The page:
We won’t have long to wait to find out, as the ‘Magic Doors’ short is being screened in art-house cinemas nationwide from tomorrow until January. Much like 1994’s ‘To Kill A Dead Man’ spy movie short, ‘Magic Doors’ was made by the band themselves. The full list of cinemas screening the film is below, but you should check with the picturehouses themselves regarding times and such.

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trouser press: liz phair, saint etienne and more

– Liz Phair comes in from the cold
– Saint Etienne announce new single and compilation
– illegal downloads backed by Duffy
– Bond theme suspense heats up with new rumour
– vote in Drowned In Sound’s alternative Mercury Music Prize
– debut album on the way from School Of Seven Bells
– Finnish metallers Nightwish line up rarities
– Hilton, Lohan and Simpson get up to stuff

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After years spent in a glossed up anti-wilderness, Liz Phair has finally thrown her old fans a bone with news that her next album will see a return to “sloppiness”. Speaking to Billboard, Phair was quick to point out that she’s not making a new Exile In Guyville, her classic 1993 debut, but is fighting to keep some sort of edge to the songs. “The best way I can describe it is ‘natural’,” she says. “It has mistakes in it. It has layered background vocals of mine that just make an overall slop, but it’s perfect slop.”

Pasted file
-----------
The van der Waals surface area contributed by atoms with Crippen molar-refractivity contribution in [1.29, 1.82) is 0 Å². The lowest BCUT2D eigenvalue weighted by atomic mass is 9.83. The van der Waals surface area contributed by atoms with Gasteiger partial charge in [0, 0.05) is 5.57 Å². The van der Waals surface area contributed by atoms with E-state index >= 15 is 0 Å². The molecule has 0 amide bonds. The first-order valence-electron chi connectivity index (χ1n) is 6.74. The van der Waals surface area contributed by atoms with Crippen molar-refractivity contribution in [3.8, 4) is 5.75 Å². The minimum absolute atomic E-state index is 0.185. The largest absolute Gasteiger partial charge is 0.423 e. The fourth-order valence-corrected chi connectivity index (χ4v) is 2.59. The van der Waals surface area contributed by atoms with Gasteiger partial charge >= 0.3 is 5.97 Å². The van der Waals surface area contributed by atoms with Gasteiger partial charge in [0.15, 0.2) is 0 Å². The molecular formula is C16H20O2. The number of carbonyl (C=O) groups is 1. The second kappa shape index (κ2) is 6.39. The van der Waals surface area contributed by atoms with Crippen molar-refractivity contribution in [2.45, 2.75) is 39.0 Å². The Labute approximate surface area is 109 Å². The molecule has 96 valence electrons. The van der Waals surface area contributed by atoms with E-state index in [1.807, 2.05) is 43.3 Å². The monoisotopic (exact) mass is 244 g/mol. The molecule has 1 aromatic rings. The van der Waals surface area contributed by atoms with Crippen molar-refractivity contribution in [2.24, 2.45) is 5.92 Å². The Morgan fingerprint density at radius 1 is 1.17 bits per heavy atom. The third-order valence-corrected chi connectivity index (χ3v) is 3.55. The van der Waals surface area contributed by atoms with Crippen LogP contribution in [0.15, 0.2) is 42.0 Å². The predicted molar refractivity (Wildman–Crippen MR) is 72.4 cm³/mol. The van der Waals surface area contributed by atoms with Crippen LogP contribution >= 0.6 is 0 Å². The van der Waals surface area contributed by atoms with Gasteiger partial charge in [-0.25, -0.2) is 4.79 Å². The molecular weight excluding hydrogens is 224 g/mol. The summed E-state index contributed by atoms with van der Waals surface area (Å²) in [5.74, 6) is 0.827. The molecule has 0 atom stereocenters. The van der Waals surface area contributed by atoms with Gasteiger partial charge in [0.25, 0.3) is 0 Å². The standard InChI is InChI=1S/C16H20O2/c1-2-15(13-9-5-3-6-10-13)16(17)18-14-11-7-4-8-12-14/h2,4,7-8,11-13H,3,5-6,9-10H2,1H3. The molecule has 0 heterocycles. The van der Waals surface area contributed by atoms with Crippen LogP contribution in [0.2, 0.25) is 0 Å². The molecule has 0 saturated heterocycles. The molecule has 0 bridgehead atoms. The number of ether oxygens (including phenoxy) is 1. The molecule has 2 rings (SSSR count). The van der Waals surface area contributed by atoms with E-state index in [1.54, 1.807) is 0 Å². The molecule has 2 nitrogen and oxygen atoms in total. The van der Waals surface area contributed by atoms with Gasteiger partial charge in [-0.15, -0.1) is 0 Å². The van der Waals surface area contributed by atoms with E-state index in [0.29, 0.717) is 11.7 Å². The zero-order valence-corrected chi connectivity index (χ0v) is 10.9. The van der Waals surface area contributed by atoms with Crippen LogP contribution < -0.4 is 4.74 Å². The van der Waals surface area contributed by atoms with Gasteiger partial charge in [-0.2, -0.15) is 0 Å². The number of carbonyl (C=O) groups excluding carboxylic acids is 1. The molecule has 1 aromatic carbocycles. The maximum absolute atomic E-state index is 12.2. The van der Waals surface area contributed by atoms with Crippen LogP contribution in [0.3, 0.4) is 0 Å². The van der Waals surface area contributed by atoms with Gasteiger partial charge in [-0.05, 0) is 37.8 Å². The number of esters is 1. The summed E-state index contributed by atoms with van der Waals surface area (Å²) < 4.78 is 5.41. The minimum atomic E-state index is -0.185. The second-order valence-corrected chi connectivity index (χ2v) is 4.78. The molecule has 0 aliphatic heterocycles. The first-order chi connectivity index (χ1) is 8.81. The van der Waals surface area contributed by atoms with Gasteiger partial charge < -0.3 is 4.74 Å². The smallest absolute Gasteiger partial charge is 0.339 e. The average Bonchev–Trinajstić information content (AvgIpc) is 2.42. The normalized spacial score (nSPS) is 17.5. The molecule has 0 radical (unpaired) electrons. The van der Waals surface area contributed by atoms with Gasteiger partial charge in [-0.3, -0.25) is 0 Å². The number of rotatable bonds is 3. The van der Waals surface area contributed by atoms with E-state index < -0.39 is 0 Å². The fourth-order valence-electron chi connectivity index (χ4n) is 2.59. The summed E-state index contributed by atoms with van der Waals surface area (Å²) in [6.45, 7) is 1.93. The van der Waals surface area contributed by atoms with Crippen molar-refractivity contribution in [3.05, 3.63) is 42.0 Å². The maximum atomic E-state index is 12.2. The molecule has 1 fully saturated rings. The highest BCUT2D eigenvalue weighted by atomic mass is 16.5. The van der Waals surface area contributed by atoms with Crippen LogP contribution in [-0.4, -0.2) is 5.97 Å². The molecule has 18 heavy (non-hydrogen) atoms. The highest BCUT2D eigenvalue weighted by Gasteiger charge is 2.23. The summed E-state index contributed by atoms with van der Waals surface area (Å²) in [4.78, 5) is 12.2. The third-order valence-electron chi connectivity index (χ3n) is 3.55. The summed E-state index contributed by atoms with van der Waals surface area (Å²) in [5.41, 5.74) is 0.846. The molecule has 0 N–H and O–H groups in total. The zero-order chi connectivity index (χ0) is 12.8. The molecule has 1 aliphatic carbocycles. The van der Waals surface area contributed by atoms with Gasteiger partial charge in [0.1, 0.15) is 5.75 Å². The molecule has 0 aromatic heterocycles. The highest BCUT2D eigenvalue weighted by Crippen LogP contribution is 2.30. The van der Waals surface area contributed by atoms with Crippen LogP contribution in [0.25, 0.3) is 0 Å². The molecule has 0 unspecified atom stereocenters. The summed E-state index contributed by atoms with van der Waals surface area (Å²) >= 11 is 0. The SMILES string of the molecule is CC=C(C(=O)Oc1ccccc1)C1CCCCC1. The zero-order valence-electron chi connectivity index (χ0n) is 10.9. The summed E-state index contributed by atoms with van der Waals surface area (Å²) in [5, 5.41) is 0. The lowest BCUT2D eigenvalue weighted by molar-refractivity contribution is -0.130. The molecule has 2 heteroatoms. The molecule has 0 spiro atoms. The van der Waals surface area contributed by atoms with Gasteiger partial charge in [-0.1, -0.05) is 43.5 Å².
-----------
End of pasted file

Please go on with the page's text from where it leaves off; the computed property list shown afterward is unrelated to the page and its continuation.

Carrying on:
Phair has already reissued Exile In Guyville in the US through new label ATO after leaving Capitol earlier this year, and has been playing a small series of gigs in which she plays the album in its entirety. The reissue, complete with three bonus tracks and a DVD, comes to the UK on August 25th (although you can currently get the bonus tracks through various digital download services).

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trouser press: mercury music prize, courtney love and more

– our reaction to this year’s Mercury Music Prize nominations
– Courtney Love gets sued, again
– Deerhoof leak new single, sort of
– new Gregory & The Hawk album in October
– Little Boots working with The Bird & The Bee’s Greg Kurstin
– new wave of ABBAmania hits the UK
– Marnie Stern returns with mouthful of an album
– You Say Party! We Say Die! get remixed
– Amy Ray unveils new solo album
– new Amy Rigby album is a collaboration with Wreckless Eric
– The Duhks announce fourth album
– Eva Cassidy takes on Tupac
– YouTube video nets Avril Lavigne £1 million
– Jessica Simpson booed at debut live performance of country material

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If you’ve seen the list of nominees for this year’s Mercury Music Prize you’ll probably have noticed just how many women have been included this year. Well, about bloody time. The lucky four (and a half if you count Alison Krauss, who is American) still fall short of accounting for an even 50:50 with the guys, but it’s definitely progress.